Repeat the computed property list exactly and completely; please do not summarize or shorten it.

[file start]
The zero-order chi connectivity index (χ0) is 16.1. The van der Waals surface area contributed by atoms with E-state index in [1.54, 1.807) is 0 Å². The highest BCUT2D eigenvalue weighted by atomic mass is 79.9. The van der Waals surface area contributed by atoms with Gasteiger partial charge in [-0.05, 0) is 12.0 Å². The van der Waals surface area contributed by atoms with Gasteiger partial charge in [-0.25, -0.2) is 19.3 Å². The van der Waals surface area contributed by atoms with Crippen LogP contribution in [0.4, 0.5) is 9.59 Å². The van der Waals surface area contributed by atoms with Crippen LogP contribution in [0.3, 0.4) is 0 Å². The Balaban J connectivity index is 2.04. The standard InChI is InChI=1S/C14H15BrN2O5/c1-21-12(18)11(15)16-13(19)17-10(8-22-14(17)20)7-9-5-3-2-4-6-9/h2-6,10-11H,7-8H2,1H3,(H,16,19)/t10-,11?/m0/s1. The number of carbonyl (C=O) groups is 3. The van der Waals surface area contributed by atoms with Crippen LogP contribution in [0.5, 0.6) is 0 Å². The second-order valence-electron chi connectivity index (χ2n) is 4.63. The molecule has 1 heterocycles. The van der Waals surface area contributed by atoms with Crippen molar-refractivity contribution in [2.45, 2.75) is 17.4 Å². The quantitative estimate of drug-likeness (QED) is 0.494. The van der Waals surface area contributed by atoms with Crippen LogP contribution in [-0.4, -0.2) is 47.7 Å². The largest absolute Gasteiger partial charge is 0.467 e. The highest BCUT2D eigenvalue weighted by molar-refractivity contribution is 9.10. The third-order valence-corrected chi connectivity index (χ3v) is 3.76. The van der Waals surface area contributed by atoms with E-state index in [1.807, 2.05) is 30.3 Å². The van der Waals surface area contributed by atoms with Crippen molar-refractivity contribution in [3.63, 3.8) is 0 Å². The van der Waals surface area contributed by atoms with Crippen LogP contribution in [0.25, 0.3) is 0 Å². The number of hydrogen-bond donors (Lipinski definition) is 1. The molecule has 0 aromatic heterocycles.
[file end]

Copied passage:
The zero-order chi connectivity index (χ0) is 16.1. The van der Waals surface area contributed by atoms with E-state index in [1.54, 1.807) is 0 Å². The highest BCUT2D eigenvalue weighted by atomic mass is 79.9. The van der Waals surface area contributed by atoms with Gasteiger partial charge in [-0.05, 0) is 12.0 Å². The van der Waals surface area contributed by atoms with Gasteiger partial charge in [-0.25, -0.2) is 19.3 Å². The van der Waals surface area contributed by atoms with Crippen LogP contribution in [0.4, 0.5) is 9.59 Å². The van der Waals surface area contributed by atoms with Crippen LogP contribution in [0.3, 0.4) is 0 Å². The Balaban J connectivity index is 2.04. The standard InChI is InChI=1S/C14H15BrN2O5/c1-21-12(18)11(15)16-13(19)17-10(8-22-14(17)20)7-9-5-3-2-4-6-9/h2-6,10-11H,7-8H2,1H3,(H,16,19)/t10-,11?/m0/s1. The number of carbonyl (C=O) groups is 3. The van der Waals surface area contributed by atoms with Crippen LogP contribution in [0.5, 0.6) is 0 Å². The second-order valence-electron chi connectivity index (χ2n) is 4.63. The molecule has 1 heterocycles. The van der Waals surface area contributed by atoms with Crippen molar-refractivity contribution in [2.45, 2.75) is 17.4 Å². The quantitative estimate of drug-likeness (QED) is 0.494. The van der Waals surface area contributed by atoms with Crippen LogP contribution in [-0.4, -0.2) is 47.7 Å². The largest absolute Gasteiger partial charge is 0.467 e. The highest BCUT2D eigenvalue weighted by molar-refractivity contribution is 9.10. The third-order valence-corrected chi connectivity index (χ3v) is 3.76. The van der Waals surface area contributed by atoms with E-state index in [1.807, 2.05) is 30.3 Å². The van der Waals surface area contributed by atoms with Crippen molar-refractivity contribution in [3.63, 3.8) is 0 Å². The van der Waals surface area contributed by atoms with Crippen LogP contribution in [0.25, 0.3) is 0 Å². The number of hydrogen-bond donors (Lipinski definition) is 1. The molecule has 0 aromatic heterocycles.